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Why Is PewDiePie’s Fanbase Convinced That Gaming Culture Is Racist? Because It Is.

The gaming community isn’t homogeneous, as much as some groups like to believe it is. There are plenty of gamers who are all about inclusivity in video games. Gamers come from all walks of life.

So, when gaming YouTuber PewDiePie slung out a racist slur during a recent stream and claimed that it was no big deal, people spoke up in opposition to it. Just as many in (and outside) the YouTuber’s fanbase began unloading excuses like it was their job. It speaks to an issue that’s been crawling under the surface of gaming for years now.

Gaming culture is racist.

You don’t need to dig in deep to see it. Tune in to a Twitch stream, and you’ll hear not only racist slurs, but misogynistic, homophobic, and transphobic ones. Every kind of vile, hateful thing that can come out of someone’s mouth can be seen on Twitch, and almost no one is saying a word about it.

But why?

I’m a white cis female, and a gamer since birth. It wasn’t until I got my hands on Halo 2 and hopped online that I experienced my first flash of gamer-culture-brand misogyny. I was told constantly that I was the weak link, and that I needed to just do what the men on my team said to avoid fucking up.

One day, somebody threw out the n-word. I muted my mic so no one would hear me gasp. I didn’t say a thing. I was relieved that, for once, they weren’t taking it out on me. I kept playing. As a long-time misfit, I didn’t want to draw the ire of my “friends”.

Gaming culture has been heralded as “the place for misfits” for a while now. Online gaming in particular is the place where people flock when they want to be with others who don’t belong. Games give you a place to belong, when it feels like no one else wants you. They pit you against others, and make you feel fantastic when you win. Like you mean something to someone.

Now take those wounded outsiders and put them into a digital space together. Pit them against each other for the prize of recognition and acceptance. Watch as they try to rip throats out to earn praise. Watch what people will do for something that feels like love.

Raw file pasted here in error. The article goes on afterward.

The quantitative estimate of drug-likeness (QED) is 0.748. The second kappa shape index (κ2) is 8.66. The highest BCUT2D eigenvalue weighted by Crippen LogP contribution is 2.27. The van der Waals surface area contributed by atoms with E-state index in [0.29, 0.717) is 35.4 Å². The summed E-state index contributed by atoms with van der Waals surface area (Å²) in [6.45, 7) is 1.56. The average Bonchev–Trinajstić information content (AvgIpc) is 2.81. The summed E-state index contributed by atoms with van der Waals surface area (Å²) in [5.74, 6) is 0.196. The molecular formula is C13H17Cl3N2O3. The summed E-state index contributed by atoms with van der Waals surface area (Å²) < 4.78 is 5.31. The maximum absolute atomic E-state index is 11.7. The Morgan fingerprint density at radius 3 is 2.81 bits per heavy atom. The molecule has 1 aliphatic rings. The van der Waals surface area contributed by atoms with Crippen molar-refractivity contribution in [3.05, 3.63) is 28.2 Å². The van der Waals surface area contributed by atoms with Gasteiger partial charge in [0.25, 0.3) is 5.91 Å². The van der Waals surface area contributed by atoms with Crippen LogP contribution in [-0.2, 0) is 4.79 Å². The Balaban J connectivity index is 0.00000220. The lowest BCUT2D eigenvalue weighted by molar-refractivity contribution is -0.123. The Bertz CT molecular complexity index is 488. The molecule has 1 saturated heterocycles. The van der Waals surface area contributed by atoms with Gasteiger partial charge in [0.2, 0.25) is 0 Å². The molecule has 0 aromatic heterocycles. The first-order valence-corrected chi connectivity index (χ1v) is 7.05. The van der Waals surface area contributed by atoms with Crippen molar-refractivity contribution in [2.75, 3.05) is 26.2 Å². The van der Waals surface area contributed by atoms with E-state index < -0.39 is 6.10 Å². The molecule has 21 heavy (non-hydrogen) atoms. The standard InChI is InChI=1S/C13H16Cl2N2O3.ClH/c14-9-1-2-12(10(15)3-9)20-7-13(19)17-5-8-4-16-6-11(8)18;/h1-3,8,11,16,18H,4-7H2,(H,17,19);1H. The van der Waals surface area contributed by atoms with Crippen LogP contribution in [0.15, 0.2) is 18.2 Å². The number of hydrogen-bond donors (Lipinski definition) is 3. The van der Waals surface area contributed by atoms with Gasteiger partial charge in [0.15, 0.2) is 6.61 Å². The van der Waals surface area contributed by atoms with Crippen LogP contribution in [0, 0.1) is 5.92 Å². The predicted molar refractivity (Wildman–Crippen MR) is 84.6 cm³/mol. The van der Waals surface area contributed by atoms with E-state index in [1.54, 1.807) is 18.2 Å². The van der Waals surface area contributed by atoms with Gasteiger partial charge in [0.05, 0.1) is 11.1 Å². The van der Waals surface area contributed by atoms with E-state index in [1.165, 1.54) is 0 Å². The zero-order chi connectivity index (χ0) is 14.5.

Every vile piece of humanity will seep out. They’ll strike out at anyone that gets in the way of the feels-like-love-thing that they crave. They’ll use any tactic they can think of. They know from experience that degradation works.

Gaming culture has become a pit for hateful outsiders to fight for scraps. Since our society has a deep-rooted hatred for people of color, it comes out to play in gaming spaces. Those gamers who aren’t spewing hate? Many are too afraid that we’ll be cast out of the group if we speak up. We want a piece of that feels-like-love pie, too.

We’ve got to call it by name: privilege. The angry gamers are privileged that they will never know what it’s like to hurt when a racist slur is thrown. The rest of us are privileged that we can choose to duck our heads and ignore it.

We did this, folks. Those of us who aren’t POC created this monster, and every moment we fail to call it out, we’re perpetuating it. We’re the ones with our mics muted, just being glad that WE weren’t the ones being singled out this time. And when we ARE singled out? We mute those mics, because, damn it, we can’t risk being alone.

Does this excuse any of this behavior? Anything but. It does, however, explain why the hateful are so blind to the pain of others. They’re too busy trying to deal with their own. And the rest of us are too busy looking out for ourselves. It’s within our power to change. Gaming culture is racist because our general culture is still, at its core, a racist one. It just holds a mirror up to the ugliest parts of a problem that’s been here all along. The sooner we accept it, the sooner we can try to change it.

Is it worth trying to love people out of their anger and racism? Brighter, more educated minds could comment on this more meaningfully. IMO: we can’t make someone accept and feel love. That takes dedication on the part of the wounded, and usually a whole boatload of therapy.

A lot of notable figureheads of gaming have come out to decry the use of these racist slurs. Firewatch developer Sean Vanaman threatened a DMCA takedown of the Firewatch Let’s Play videos on PewDiePie’s channel. Many voices across the internet made a stand to let others know that this continued racism isn’t something they want in gaming culture. It’s a great start. We need to keep going.

We can speak up in the spaces where we live and let people know that we don’t approve of racism in any form. We can commit ourselves to not stopping until our reality is changed – until people of color can feel welcomed into gaming culture, and Western culture as a whole.

At it’s heart, being a true gamer means loving new and fantastic experiences that open your eyes to all walks of life. If we stick to our guns and keep working, we can make gaming culture that way, too.

Amy is a gamer by day and writer by night. Author, thespian, journalist, incessant gamer, and general ne’er-do-well. All her creations are likely coffee-fueled. If you’d like to find out more about her, head to http://amyjosuweit.weebly.com.

(image: kss_cville on Flickr)

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